Entrepreneurship Program

From left: Alma Frontera of Foundation for Puerto Rico; Alessandra Correa of INprende; Nerma Albertorio, Centro de Emprendedores; Laura Cantero, from Grupo Guayacán; and Ana María Cintrón, from KIVA. >Courtesy

Foundation for Puerto Rico (FPR), a nonprofit organization, formed an alliance with five business advisory organizations to enhance business conceptualization and development in the southern region of the island after receiving a $295,000 grant from the Kauffman Foundation.

Alma Frontera, the FPR's director of Partnerships and Strategic Projects, explained to THE WEEKLY JOURNAL that the nonprofit joined INprende, Centro para Emprendedores (Center for Entrepreneurs), Grupo Guayacán, Causa Local, and Colmena 66 to create an educational program to guide and bolster 15 entrepreneurs to open their businesses.

"This group of organizations has received for the first time in Puerto Rico this grant from the Kauffman Foundation to be able to hold an incubation project for new businesses in the southern area. We were chosen after an evaluation of 750 requests from 42 states and two territories," Frontera said.

The proposal—which will begin on October—will take place in Ponce and Coamo for one year. Frontera stated that they expect that the companies—which must be geared toward visitor's economy—will take shape during the advisory year and may be able to create at least two jobs each.

Alessandra Correa, founder of INprende, said that the curriculum will be gradual and it will represent the integration of each organization's best practices.

"The curriculum of our programs is being modified to unify it for this project," Correa said. She added that they intend to motivate participants "and carry a message of possibilities while placing entrepreneurs in the correct entrepreneurial mindset."

Correa will be in charge of activating entrepreneurs and supporting them in validating and implementing their ideas.

"A project like this is very important, especially for the historical moment in which the country is living, which requires more collaboration. This allows us to add value to each other. The ecosystem has a curriculum with a goal that will facilitate the work of these entrepreneurs," Correa affirmed.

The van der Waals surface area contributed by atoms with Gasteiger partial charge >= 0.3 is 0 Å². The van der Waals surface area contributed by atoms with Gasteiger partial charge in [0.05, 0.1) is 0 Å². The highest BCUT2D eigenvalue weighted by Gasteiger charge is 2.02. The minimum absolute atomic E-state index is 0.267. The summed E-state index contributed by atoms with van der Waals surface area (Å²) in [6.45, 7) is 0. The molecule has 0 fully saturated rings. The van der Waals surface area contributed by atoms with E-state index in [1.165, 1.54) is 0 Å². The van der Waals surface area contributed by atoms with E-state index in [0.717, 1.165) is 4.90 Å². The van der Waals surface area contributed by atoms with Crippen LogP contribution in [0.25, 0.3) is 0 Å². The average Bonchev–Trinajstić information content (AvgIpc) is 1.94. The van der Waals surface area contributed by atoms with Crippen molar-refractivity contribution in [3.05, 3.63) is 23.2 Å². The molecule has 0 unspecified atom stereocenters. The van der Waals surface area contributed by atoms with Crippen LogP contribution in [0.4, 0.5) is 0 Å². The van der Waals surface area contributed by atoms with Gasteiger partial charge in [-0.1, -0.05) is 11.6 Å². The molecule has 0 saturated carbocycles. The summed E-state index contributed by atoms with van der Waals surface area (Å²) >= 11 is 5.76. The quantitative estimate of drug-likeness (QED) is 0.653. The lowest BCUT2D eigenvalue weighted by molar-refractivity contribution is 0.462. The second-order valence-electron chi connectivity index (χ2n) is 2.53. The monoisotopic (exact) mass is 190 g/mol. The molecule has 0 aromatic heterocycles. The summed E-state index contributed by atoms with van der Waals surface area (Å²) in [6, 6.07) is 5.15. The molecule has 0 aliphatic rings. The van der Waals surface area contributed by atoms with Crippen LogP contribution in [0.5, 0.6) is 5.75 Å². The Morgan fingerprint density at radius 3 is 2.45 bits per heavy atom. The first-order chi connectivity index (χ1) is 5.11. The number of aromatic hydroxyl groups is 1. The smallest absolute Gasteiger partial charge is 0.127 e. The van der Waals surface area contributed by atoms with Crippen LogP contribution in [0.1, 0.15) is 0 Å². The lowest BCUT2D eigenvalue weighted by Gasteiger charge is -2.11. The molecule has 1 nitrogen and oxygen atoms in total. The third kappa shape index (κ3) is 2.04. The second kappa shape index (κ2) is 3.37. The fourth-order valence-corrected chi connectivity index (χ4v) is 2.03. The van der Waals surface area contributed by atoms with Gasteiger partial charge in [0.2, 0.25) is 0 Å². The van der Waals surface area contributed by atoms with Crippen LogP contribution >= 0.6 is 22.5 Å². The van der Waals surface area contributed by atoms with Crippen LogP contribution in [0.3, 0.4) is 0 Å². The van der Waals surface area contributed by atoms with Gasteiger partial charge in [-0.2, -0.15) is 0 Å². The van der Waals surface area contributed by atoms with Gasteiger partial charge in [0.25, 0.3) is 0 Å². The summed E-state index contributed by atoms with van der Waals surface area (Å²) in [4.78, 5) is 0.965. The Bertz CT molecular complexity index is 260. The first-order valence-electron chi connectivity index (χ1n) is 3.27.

Nerma Albertorio, founder of the Centro para Emprendedores, said that they will be working alongside participants to see if there are business-related opportunities with their ideas. Likewise, they will guide them in the idea structuring process and business management.

"We will have a very robust and solid generation of entrepreneurs. This ecosystem has all the organizations that a person might need to go from the idea until it becomes a reality. Many of our programs complement each other, so we devise the perfect path for an entrepreneur," Albertorio opined.

Moreover, Laura Cantero, executive director of Grupo Guayacán, asserted that it is a good opportunity to expend their respective business advisory programs to different parts of Puerto Rico. She stated that the process will allow them to know which practices work and which don't in order to improve their services.

"We love the idea of returning to those municipalities and to be able to expose the people of that region to these programs, to which they sometimes lack access because entrepreneurism oftentimes takes place in the metropolitan area," Cantero said.

Participants will also have access to the Kiva platform, which offers loans of up to $10,000 with a zero percent interest rate. Ana María Cintrón, from Casa Local, stated that "without money the wheel does not gear, so they have a commitment to provide $1 million in the next two years."

Meanwhile, Denisse Rodríguez, from Colmena 66, informed that they will be available to introduce participants to other organizations and programs to complement the process.

"We are here to create access pathways to these entrepreneurs. Entrepreneurs are at risk and the least we can do is to support them along the way and being there for them," she stated.

Given the fact that statistics reveal that in mainland U.S. startups fail within a year of opening, Albertorio said that part of the program is focused on validating the business idea before it steps into the market.

"We will be mitigating many of the mistakes made in that first year with the curriculum," she said.

The call to participate will begin in October digitally. Frontera stressed that in order to participate, people only need a business idea, not something concrete.

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